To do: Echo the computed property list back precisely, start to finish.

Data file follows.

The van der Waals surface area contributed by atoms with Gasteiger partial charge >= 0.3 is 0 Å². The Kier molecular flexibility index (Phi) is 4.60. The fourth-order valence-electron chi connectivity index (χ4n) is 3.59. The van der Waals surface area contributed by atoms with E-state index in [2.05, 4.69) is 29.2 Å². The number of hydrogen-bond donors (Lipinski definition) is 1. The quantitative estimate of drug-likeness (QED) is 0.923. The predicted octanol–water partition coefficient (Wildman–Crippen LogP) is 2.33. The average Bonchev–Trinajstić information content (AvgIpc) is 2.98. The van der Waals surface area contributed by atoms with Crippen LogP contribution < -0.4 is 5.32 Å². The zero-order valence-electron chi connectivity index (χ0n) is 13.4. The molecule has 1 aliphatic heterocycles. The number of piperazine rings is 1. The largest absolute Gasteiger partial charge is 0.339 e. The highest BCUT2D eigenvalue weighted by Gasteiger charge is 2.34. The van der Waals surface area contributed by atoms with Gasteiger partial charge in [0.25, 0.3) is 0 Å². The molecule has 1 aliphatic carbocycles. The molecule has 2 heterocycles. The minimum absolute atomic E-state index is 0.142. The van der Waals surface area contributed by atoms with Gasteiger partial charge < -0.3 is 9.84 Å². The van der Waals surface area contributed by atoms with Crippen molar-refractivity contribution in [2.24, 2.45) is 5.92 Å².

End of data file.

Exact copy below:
The van der Waals surface area contributed by atoms with Gasteiger partial charge >= 0.3 is 0 Å². The Kier molecular flexibility index (Phi) is 4.60. The fourth-order valence-electron chi connectivity index (χ4n) is 3.59. The van der Waals surface area contributed by atoms with E-state index in [2.05, 4.69) is 29.2 Å². The number of hydrogen-bond donors (Lipinski definition) is 1. The quantitative estimate of drug-likeness (QED) is 0.923. The predicted octanol–water partition coefficient (Wildman–Crippen LogP) is 2.33. The average Bonchev–Trinajstić information content (AvgIpc) is 2.98. The van der Waals surface area contributed by atoms with Crippen LogP contribution < -0.4 is 5.32 Å². The zero-order valence-electron chi connectivity index (χ0n) is 13.4. The molecule has 1 aliphatic heterocycles. The number of piperazine rings is 1. The largest absolute Gasteiger partial charge is 0.339 e. The highest BCUT2D eigenvalue weighted by Gasteiger charge is 2.34. The van der Waals surface area contributed by atoms with Gasteiger partial charge in [0.25, 0.3) is 0 Å². The molecule has 1 aliphatic carbocycles. The molecule has 2 heterocycles. The minimum absolute atomic E-state index is 0.142. The van der Waals surface area contributed by atoms with Gasteiger partial charge < -0.3 is 9.84 Å². The van der Waals surface area contributed by atoms with Crippen molar-refractivity contribution in [2.24, 2.45) is 5.92 Å².